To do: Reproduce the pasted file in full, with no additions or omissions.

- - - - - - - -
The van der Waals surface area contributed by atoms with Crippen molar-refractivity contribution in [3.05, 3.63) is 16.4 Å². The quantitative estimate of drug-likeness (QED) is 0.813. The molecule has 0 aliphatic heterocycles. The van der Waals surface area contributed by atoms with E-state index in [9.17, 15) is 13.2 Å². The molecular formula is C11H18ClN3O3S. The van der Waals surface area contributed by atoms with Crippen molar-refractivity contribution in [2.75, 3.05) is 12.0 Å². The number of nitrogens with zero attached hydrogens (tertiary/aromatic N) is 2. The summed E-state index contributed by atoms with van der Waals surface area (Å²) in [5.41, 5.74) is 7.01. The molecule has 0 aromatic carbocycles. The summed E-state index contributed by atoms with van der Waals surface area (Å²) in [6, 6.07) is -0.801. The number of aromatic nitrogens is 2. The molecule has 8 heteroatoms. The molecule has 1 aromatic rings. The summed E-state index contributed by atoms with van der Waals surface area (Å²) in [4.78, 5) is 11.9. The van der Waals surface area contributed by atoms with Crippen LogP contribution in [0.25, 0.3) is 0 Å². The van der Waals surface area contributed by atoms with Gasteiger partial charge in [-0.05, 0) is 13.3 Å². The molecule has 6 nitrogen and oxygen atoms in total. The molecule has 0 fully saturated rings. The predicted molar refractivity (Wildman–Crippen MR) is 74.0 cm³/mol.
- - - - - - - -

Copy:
The van der Waals surface area contributed by atoms with Crippen molar-refractivity contribution in [3.05, 3.63) is 16.4 Å². The quantitative estimate of drug-likeness (QED) is 0.813. The molecule has 0 aliphatic heterocycles. The van der Waals surface area contributed by atoms with E-state index in [9.17, 15) is 13.2 Å². The molecular formula is C11H18ClN3O3S. The van der Waals surface area contributed by atoms with Crippen molar-refractivity contribution in [2.75, 3.05) is 12.0 Å². The number of nitrogens with zero attached hydrogens (tertiary/aromatic N) is 2. The summed E-state index contributed by atoms with van der Waals surface area (Å²) in [5.41, 5.74) is 7.01. The molecule has 0 aromatic carbocycles. The summed E-state index contributed by atoms with van der Waals surface area (Å²) in [6, 6.07) is -0.801. The number of aromatic nitrogens is 2. The molecule has 8 heteroatoms. The molecule has 1 aromatic rings. The summed E-state index contributed by atoms with van der Waals surface area (Å²) in [4.78, 5) is 11.9. The van der Waals surface area contributed by atoms with Crippen LogP contribution in [0.25, 0.3) is 0 Å². The van der Waals surface area contributed by atoms with Gasteiger partial charge in [-0.05, 0) is 13.3 Å². The molecule has 6 nitrogen and oxygen atoms in total. The molecule has 0 fully saturated rings. The predicted molar refractivity (Wildman–Crippen MR) is 74.0 cm³/mol.